Friday, July 07, 2006

Biggest Sell-Outs in Rock History

I thought today it’d be fun to start a list of the biggest sell-outs in the history of rock’n’roll. With Piccu and Bratch on board, and to a lesser extent merlin, we should be able to build quite an extensive list.

I’m going to start out old school with a band that completely sold out.
Chicago – Anyone familiar with Chicago’s great old songs like “Saturday In The Park,” “25 or 6 to 4” and “Does Anyone Really Know What Time It Is” who then compares that with their music of the 80s and 90s like “Look Away” will see my point. The man to blame is of course, Peter Cetera. His high octave crooning ruined the band’s direction and made them hit makers. But their music was completely radio friendly and poppy after being refreshing and different in the 70s.

Aerosmith – Even though I’ve never been an Aerosmith fan, it’s pretty easy to see that they’ve really toned down from their early days of “Dream On” and “Back in the Saddle Again” to the modern stuff. Sometimes bands just get old. After 25+ years of rocking, you probably run out of things to say.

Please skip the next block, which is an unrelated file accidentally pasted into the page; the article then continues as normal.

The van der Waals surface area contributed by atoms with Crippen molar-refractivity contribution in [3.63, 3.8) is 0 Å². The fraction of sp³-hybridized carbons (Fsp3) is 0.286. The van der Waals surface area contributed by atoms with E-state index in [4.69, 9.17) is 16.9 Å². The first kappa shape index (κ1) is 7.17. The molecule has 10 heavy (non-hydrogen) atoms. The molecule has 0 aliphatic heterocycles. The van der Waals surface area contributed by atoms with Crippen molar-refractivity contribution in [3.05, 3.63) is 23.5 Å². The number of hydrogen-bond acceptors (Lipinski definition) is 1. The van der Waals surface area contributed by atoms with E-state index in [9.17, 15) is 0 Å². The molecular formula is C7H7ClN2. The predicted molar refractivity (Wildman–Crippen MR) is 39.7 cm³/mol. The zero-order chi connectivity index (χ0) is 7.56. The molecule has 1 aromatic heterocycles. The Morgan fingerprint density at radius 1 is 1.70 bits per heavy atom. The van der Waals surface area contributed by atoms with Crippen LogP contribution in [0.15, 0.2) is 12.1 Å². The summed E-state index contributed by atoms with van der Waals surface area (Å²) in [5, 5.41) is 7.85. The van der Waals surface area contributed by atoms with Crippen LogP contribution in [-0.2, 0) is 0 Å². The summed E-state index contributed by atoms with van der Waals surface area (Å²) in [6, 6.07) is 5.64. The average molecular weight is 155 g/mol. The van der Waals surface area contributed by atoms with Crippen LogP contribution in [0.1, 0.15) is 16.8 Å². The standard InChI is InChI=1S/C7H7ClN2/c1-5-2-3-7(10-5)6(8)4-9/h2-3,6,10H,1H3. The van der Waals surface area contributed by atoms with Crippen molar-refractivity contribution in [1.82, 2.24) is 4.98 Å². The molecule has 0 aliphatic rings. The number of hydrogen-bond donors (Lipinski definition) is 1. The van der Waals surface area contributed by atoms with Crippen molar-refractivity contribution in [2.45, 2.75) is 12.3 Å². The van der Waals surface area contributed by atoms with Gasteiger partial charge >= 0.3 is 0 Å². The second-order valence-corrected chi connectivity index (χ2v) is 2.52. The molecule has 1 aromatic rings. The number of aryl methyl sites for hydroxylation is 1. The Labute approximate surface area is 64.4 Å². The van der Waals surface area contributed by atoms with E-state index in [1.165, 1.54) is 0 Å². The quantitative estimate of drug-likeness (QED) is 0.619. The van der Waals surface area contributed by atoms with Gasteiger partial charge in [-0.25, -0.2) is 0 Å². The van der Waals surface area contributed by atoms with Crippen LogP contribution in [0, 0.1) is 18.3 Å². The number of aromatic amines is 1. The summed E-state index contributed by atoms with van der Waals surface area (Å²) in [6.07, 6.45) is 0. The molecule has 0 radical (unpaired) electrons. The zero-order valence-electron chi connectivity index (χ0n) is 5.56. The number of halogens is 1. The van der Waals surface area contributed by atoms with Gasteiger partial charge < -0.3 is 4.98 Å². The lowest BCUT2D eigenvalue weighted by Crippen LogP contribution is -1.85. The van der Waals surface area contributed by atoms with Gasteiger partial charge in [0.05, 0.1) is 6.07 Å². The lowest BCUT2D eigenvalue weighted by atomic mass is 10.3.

The Eagles – I’m an Eagles fan. Ok, I’ve said it. But on the “Hell Freezes Over” CD it was obvious that they had aged and were no longer capable of writing great songs. It’s difficult to characterize the Eagles as having sold out when they were always on the fence that separates rock and country, but there used to be a tiny bit of an edge there. No more.

Everclear - Even though they have recently reformed with a nearly entirely new lineup, Everclear sold out in the late 90s. After great songs like Santa Monica, they pretty much sang every other song after that about someone's daddy. It got old quickly. The sound was still pretty good, but the lyrics were oh so tame.